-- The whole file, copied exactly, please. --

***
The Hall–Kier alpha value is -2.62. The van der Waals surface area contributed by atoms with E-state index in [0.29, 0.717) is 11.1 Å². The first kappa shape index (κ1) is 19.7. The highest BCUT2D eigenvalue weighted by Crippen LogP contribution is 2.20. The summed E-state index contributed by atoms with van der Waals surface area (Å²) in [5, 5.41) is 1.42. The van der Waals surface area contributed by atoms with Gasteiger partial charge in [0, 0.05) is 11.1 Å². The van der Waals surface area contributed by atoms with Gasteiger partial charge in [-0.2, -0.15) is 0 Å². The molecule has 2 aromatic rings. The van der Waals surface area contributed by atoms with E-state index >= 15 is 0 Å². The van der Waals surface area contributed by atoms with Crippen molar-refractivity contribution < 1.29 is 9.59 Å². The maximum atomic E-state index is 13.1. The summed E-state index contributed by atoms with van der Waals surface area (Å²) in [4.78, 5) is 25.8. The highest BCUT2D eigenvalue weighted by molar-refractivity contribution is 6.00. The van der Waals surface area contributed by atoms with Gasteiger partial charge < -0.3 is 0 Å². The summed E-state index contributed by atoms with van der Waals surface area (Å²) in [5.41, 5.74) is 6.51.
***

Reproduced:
The Hall–Kier alpha value is -2.62. The van der Waals surface area contributed by atoms with E-state index in [0.29, 0.717) is 11.1 Å². The first kappa shape index (κ1) is 19.7. The highest BCUT2D eigenvalue weighted by Crippen LogP contribution is 2.20. The summed E-state index contributed by atoms with van der Waals surface area (Å²) in [5, 5.41) is 1.42. The van der Waals surface area contributed by atoms with Gasteiger partial charge in [0, 0.05) is 11.1 Å². The van der Waals surface area contributed by atoms with Gasteiger partial charge in [-0.2, -0.15) is 0 Å². The molecule has 2 aromatic rings. The van der Waals surface area contributed by atoms with E-state index >= 15 is 0 Å². The van der Waals surface area contributed by atoms with Crippen molar-refractivity contribution < 1.29 is 9.59 Å². The maximum atomic E-state index is 13.1. The summed E-state index contributed by atoms with van der Waals surface area (Å²) in [4.78, 5) is 25.8. The highest BCUT2D eigenvalue weighted by molar-refractivity contribution is 6.00. The van der Waals surface area contributed by atoms with Gasteiger partial charge < -0.3 is 0 Å². The summed E-state index contributed by atoms with van der Waals surface area (Å²) in [5.41, 5.74) is 6.51.